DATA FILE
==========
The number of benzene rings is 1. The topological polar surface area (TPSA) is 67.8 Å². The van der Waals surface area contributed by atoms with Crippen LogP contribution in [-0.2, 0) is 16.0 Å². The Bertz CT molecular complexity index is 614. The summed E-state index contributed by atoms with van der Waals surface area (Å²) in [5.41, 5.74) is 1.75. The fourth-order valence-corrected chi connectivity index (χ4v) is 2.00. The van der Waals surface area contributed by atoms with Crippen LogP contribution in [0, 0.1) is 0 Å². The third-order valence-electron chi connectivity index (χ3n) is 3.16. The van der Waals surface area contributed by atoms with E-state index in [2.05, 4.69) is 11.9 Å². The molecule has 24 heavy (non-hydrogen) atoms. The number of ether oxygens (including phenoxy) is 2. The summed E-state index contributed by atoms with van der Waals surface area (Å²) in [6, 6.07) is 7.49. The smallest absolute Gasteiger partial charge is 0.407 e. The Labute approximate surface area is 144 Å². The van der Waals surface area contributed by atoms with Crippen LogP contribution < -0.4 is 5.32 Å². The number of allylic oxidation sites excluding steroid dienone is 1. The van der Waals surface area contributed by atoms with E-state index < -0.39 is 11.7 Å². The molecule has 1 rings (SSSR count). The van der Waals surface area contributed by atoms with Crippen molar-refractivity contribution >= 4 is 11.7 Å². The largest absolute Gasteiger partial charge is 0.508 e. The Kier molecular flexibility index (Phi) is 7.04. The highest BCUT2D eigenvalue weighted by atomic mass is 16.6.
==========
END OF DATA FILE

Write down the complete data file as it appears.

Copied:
The number of benzene rings is 1. The topological polar surface area (TPSA) is 67.8 Å². The van der Waals surface area contributed by atoms with Crippen LogP contribution in [-0.2, 0) is 16.0 Å². The Bertz CT molecular complexity index is 614. The summed E-state index contributed by atoms with van der Waals surface area (Å²) in [5.41, 5.74) is 1.75. The fourth-order valence-corrected chi connectivity index (χ4v) is 2.00. The van der Waals surface area contributed by atoms with Crippen LogP contribution in [0, 0.1) is 0 Å². The third-order valence-electron chi connectivity index (χ3n) is 3.16. The van der Waals surface area contributed by atoms with E-state index in [2.05, 4.69) is 11.9 Å². The molecule has 24 heavy (non-hydrogen) atoms. The number of ether oxygens (including phenoxy) is 2. The summed E-state index contributed by atoms with van der Waals surface area (Å²) in [6, 6.07) is 7.49. The smallest absolute Gasteiger partial charge is 0.407 e. The Labute approximate surface area is 144 Å². The van der Waals surface area contributed by atoms with Crippen LogP contribution < -0.4 is 5.32 Å². The number of allylic oxidation sites excluding steroid dienone is 1. The van der Waals surface area contributed by atoms with E-state index < -0.39 is 11.7 Å². The molecule has 1 rings (SSSR count). The van der Waals surface area contributed by atoms with Crippen molar-refractivity contribution >= 4 is 11.7 Å². The largest absolute Gasteiger partial charge is 0.508 e. The Kier molecular flexibility index (Phi) is 7.04. The highest BCUT2D eigenvalue weighted by atomic mass is 16.6.